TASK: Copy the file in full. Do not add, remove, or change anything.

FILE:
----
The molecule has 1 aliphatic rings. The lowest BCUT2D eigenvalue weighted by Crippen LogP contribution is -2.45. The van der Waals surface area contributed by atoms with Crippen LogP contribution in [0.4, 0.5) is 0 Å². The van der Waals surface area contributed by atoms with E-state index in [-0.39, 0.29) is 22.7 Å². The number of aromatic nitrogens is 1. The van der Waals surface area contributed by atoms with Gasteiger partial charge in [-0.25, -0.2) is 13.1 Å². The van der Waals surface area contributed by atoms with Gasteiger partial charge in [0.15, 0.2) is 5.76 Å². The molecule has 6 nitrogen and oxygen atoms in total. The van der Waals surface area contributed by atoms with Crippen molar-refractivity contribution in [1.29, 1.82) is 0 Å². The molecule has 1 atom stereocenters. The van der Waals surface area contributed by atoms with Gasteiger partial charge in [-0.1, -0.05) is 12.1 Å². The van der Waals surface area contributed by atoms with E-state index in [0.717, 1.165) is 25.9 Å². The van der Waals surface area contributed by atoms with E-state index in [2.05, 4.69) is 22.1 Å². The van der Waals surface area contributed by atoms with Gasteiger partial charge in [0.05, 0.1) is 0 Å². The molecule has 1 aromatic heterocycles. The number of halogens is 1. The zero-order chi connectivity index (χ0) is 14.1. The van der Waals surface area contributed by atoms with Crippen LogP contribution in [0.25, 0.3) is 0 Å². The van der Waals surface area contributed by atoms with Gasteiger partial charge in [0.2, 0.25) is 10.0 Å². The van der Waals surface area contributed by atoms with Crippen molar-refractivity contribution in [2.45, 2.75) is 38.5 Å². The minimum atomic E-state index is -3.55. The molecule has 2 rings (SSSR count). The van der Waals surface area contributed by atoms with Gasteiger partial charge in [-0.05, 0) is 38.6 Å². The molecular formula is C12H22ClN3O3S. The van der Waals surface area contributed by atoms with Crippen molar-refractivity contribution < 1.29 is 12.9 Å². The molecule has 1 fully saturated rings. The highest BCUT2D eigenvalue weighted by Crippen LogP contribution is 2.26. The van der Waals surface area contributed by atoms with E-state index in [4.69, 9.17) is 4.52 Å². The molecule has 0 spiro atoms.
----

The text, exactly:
The molecule has 1 aliphatic rings. The lowest BCUT2D eigenvalue weighted by Crippen LogP contribution is -2.45. The van der Waals surface area contributed by atoms with Crippen LogP contribution in [0.4, 0.5) is 0 Å². The van der Waals surface area contributed by atoms with E-state index in [-0.39, 0.29) is 22.7 Å². The number of aromatic nitrogens is 1. The van der Waals surface area contributed by atoms with Gasteiger partial charge in [-0.25, -0.2) is 13.1 Å². The van der Waals surface area contributed by atoms with Gasteiger partial charge in [0.15, 0.2) is 5.76 Å². The molecule has 6 nitrogen and oxygen atoms in total. The van der Waals surface area contributed by atoms with Crippen molar-refractivity contribution in [1.29, 1.82) is 0 Å². The molecule has 1 atom stereocenters. The van der Waals surface area contributed by atoms with Gasteiger partial charge in [-0.1, -0.05) is 12.1 Å². The van der Waals surface area contributed by atoms with E-state index in [0.717, 1.165) is 25.9 Å². The van der Waals surface area contributed by atoms with E-state index in [2.05, 4.69) is 22.1 Å². The van der Waals surface area contributed by atoms with Gasteiger partial charge in [0.05, 0.1) is 0 Å². The molecule has 1 aromatic heterocycles. The number of halogens is 1. The zero-order chi connectivity index (χ0) is 14.1. The van der Waals surface area contributed by atoms with Crippen LogP contribution in [0.25, 0.3) is 0 Å². The van der Waals surface area contributed by atoms with Gasteiger partial charge in [0.2, 0.25) is 10.0 Å². The van der Waals surface area contributed by atoms with Crippen molar-refractivity contribution in [2.45, 2.75) is 38.5 Å². The minimum atomic E-state index is -3.55. The molecule has 2 rings (SSSR count). The van der Waals surface area contributed by atoms with Gasteiger partial charge in [-0.05, 0) is 38.6 Å². The molecular formula is C12H22ClN3O3S. The van der Waals surface area contributed by atoms with Crippen molar-refractivity contribution < 1.29 is 12.9 Å². The molecule has 1 fully saturated rings. The highest BCUT2D eigenvalue weighted by Crippen LogP contribution is 2.26. The van der Waals surface area contributed by atoms with E-state index in [4.69, 9.17) is 4.52 Å². The molecule has 0 spiro atoms.